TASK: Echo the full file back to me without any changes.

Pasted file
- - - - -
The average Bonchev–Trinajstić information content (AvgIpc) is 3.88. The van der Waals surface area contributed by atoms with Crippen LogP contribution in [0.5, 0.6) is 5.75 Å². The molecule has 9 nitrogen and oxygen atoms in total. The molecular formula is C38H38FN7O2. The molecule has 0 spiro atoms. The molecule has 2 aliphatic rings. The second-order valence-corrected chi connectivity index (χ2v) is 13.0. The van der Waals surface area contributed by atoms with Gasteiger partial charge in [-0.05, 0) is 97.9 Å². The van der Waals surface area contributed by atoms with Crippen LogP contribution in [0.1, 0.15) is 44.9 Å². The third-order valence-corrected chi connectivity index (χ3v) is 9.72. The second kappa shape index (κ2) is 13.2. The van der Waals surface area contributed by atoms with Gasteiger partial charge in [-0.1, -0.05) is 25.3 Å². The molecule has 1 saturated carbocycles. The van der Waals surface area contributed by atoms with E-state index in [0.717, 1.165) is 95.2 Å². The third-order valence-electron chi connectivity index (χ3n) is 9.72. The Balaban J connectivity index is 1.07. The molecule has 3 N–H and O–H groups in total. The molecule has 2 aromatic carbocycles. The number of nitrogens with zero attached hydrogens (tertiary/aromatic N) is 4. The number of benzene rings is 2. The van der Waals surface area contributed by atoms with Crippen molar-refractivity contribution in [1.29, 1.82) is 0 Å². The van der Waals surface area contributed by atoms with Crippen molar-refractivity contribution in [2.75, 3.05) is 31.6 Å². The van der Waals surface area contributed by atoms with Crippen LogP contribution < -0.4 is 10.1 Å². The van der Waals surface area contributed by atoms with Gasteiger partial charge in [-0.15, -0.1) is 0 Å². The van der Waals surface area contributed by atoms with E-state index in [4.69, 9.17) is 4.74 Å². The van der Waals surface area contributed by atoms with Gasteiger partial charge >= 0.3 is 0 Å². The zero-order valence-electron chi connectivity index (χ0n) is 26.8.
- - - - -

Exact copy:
The average Bonchev–Trinajstić information content (AvgIpc) is 3.88. The van der Waals surface area contributed by atoms with Crippen LogP contribution in [0.5, 0.6) is 5.75 Å². The molecule has 9 nitrogen and oxygen atoms in total. The molecular formula is C38H38FN7O2. The molecule has 0 spiro atoms. The molecule has 2 aliphatic rings. The second-order valence-corrected chi connectivity index (χ2v) is 13.0. The van der Waals surface area contributed by atoms with Gasteiger partial charge in [-0.05, 0) is 97.9 Å². The van der Waals surface area contributed by atoms with Crippen LogP contribution in [0.1, 0.15) is 44.9 Å². The third-order valence-corrected chi connectivity index (χ3v) is 9.72. The second kappa shape index (κ2) is 13.2. The van der Waals surface area contributed by atoms with Gasteiger partial charge in [-0.1, -0.05) is 25.3 Å². The molecule has 1 saturated carbocycles. The van der Waals surface area contributed by atoms with E-state index in [0.717, 1.165) is 95.2 Å². The third-order valence-electron chi connectivity index (χ3n) is 9.72. The Balaban J connectivity index is 1.07. The molecule has 3 N–H and O–H groups in total. The molecule has 2 aromatic carbocycles. The number of nitrogens with zero attached hydrogens (tertiary/aromatic N) is 4. The number of benzene rings is 2. The van der Waals surface area contributed by atoms with Crippen molar-refractivity contribution in [1.29, 1.82) is 0 Å². The van der Waals surface area contributed by atoms with Crippen molar-refractivity contribution in [2.75, 3.05) is 31.6 Å². The van der Waals surface area contributed by atoms with Crippen LogP contribution < -0.4 is 10.1 Å². The van der Waals surface area contributed by atoms with Gasteiger partial charge in [-0.15, -0.1) is 0 Å². The van der Waals surface area contributed by atoms with E-state index in [4.69, 9.17) is 4.74 Å². The van der Waals surface area contributed by atoms with Gasteiger partial charge >= 0.3 is 0 Å². The zero-order valence-electron chi connectivity index (χ0n) is 26.8.